The Origins of the Entertainment Revolution
This chapter explains why running an American theatre was a risky business in the first decades of the nineteenth century. According to a German tourist in 1837, “the fault lies not so much with the managers as with the public itself. The Americans are not fond of any kind of public amusement…their evenings are either spent at home or with a few of their friends, in a manner as private as possible.” Two conditions had to be met for the theatre to place itself on a firm footing. First, the cultural space for its development had to open, and this required a shift in values and tastes. Second, theatre professionals needed to occupy that space and find ways of enlarging it.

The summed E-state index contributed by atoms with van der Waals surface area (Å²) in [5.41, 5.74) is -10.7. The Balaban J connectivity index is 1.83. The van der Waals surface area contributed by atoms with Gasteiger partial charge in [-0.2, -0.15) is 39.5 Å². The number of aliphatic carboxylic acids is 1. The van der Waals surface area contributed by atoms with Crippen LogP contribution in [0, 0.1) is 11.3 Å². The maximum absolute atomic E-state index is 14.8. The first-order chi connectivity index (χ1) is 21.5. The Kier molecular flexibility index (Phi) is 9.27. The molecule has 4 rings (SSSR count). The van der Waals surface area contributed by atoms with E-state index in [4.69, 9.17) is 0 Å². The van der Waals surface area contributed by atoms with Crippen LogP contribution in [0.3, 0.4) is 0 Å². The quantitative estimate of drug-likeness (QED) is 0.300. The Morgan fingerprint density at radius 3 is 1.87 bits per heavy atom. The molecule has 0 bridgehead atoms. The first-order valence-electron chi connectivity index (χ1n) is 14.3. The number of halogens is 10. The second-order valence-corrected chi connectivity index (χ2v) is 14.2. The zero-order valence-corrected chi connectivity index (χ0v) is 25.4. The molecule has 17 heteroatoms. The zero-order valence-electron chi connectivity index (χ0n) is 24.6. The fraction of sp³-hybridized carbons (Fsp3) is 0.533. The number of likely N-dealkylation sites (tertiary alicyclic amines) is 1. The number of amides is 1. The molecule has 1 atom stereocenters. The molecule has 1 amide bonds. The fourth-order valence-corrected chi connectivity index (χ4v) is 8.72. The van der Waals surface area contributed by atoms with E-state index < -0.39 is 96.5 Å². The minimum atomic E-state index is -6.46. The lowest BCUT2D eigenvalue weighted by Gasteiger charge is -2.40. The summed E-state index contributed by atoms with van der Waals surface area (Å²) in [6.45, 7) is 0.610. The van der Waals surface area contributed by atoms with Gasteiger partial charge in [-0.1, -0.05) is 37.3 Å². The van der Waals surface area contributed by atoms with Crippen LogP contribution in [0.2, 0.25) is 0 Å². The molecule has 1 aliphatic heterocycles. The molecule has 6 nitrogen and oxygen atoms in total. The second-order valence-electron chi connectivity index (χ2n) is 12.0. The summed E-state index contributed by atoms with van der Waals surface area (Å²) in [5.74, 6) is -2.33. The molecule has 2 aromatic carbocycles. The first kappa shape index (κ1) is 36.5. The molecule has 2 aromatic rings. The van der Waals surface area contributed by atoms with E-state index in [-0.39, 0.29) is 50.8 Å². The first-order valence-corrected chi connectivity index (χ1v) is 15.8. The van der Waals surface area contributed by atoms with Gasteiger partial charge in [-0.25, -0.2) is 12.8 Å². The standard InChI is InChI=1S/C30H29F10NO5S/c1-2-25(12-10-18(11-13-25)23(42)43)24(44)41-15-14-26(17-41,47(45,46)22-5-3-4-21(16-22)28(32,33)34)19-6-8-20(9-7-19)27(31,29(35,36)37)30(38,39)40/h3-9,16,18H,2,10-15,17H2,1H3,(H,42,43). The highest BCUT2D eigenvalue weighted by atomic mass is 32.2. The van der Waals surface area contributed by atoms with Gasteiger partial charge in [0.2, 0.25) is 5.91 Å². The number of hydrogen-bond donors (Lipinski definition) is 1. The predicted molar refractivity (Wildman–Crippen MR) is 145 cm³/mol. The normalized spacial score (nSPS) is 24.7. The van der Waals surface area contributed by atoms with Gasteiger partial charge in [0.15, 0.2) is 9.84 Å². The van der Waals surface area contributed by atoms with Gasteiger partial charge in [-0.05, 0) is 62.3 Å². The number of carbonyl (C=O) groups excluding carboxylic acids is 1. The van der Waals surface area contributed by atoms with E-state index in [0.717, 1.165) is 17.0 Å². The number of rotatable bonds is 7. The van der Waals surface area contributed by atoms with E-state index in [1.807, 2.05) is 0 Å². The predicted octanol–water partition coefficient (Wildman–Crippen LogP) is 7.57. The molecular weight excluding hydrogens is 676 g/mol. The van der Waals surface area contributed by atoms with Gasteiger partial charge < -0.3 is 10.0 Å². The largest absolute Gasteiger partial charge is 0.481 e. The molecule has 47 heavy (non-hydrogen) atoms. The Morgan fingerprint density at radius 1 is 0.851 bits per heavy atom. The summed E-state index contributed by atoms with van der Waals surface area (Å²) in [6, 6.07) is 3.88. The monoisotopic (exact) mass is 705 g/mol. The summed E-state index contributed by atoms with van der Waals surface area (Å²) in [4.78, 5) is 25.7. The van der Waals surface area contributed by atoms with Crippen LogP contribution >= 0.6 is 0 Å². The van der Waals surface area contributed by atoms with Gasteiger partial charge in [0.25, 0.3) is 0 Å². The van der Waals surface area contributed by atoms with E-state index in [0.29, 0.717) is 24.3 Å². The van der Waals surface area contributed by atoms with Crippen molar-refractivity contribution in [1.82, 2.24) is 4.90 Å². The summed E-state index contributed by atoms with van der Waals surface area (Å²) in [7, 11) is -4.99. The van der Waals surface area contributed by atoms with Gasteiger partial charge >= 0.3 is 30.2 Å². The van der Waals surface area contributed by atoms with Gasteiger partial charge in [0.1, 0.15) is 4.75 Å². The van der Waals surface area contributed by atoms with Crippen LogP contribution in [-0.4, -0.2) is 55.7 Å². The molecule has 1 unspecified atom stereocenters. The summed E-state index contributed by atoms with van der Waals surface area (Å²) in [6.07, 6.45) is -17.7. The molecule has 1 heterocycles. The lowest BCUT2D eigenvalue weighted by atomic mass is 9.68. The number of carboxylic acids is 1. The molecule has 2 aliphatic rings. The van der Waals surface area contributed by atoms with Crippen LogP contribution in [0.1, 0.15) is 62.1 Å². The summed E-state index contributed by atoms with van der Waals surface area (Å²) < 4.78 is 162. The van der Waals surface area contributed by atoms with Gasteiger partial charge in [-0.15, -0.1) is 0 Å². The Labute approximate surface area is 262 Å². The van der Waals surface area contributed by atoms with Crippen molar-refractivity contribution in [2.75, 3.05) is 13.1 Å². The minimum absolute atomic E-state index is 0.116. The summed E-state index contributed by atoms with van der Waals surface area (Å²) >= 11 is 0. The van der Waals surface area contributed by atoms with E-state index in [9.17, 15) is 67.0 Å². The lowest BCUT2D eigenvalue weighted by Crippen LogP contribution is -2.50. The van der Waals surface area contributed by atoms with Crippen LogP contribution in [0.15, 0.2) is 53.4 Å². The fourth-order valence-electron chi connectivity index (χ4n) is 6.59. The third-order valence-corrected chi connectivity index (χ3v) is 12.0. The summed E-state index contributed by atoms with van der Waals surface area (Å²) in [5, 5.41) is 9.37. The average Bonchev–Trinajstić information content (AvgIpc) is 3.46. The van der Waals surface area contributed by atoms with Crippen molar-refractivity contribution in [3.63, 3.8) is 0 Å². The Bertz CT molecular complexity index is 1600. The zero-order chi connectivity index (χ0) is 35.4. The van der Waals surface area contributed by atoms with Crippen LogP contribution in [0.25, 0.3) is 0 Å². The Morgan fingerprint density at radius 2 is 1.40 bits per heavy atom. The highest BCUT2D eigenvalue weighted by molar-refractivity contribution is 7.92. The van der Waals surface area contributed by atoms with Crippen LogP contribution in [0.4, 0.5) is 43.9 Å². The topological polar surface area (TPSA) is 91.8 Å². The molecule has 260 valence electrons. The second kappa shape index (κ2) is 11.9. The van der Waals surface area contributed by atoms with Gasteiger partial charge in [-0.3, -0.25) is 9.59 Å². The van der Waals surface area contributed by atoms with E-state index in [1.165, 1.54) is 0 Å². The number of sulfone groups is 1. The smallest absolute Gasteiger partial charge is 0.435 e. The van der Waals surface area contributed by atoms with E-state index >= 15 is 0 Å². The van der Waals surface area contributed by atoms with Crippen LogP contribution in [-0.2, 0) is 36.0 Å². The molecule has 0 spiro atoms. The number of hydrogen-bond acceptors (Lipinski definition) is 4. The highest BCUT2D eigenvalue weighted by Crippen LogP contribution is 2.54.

Cornell Scholarship Online requires a subscription or purchase to access the full text of books within the service. Public users can however freely search the site and view the abstracts and keywords for each book and chapter.
If you think you should have access to this title, please contact your librarian.
To troubleshoot, please check our FAQs, and if you can't find the answer there, please contact us.